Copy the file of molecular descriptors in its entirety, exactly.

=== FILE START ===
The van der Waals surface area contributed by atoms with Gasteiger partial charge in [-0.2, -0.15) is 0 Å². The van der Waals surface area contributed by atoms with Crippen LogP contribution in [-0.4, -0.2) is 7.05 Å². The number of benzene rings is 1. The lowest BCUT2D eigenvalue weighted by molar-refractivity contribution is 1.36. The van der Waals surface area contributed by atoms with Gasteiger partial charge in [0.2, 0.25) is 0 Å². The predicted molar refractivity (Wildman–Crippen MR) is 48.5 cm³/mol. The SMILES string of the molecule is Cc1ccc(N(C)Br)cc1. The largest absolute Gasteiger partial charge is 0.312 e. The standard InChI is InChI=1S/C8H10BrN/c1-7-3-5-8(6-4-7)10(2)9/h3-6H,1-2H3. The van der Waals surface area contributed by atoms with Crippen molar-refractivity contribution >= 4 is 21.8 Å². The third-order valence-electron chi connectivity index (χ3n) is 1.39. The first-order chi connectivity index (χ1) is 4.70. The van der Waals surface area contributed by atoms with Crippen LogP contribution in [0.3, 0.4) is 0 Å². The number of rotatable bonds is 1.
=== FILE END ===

The van der Waals surface area contributed by atoms with Gasteiger partial charge in [-0.2, -0.15) is 0 Å². The van der Waals surface area contributed by atoms with Crippen LogP contribution in [-0.4, -0.2) is 7.05 Å². The number of benzene rings is 1. The lowest BCUT2D eigenvalue weighted by molar-refractivity contribution is 1.36. The van der Waals surface area contributed by atoms with Gasteiger partial charge in [0.2, 0.25) is 0 Å². The predicted molar refractivity (Wildman–Crippen MR) is 48.5 cm³/mol. The SMILES string of the molecule is Cc1ccc(N(C)Br)cc1. The largest absolute Gasteiger partial charge is 0.312 e. The standard InChI is InChI=1S/C8H10BrN/c1-7-3-5-8(6-4-7)10(2)9/h3-6H,1-2H3. The van der Waals surface area contributed by atoms with Crippen molar-refractivity contribution >= 4 is 21.8 Å². The third-order valence-electron chi connectivity index (χ3n) is 1.39. The first-order chi connectivity index (χ1) is 4.70. The van der Waals surface area contributed by atoms with Crippen LogP contribution in [0.3, 0.4) is 0 Å². The number of rotatable bonds is 1.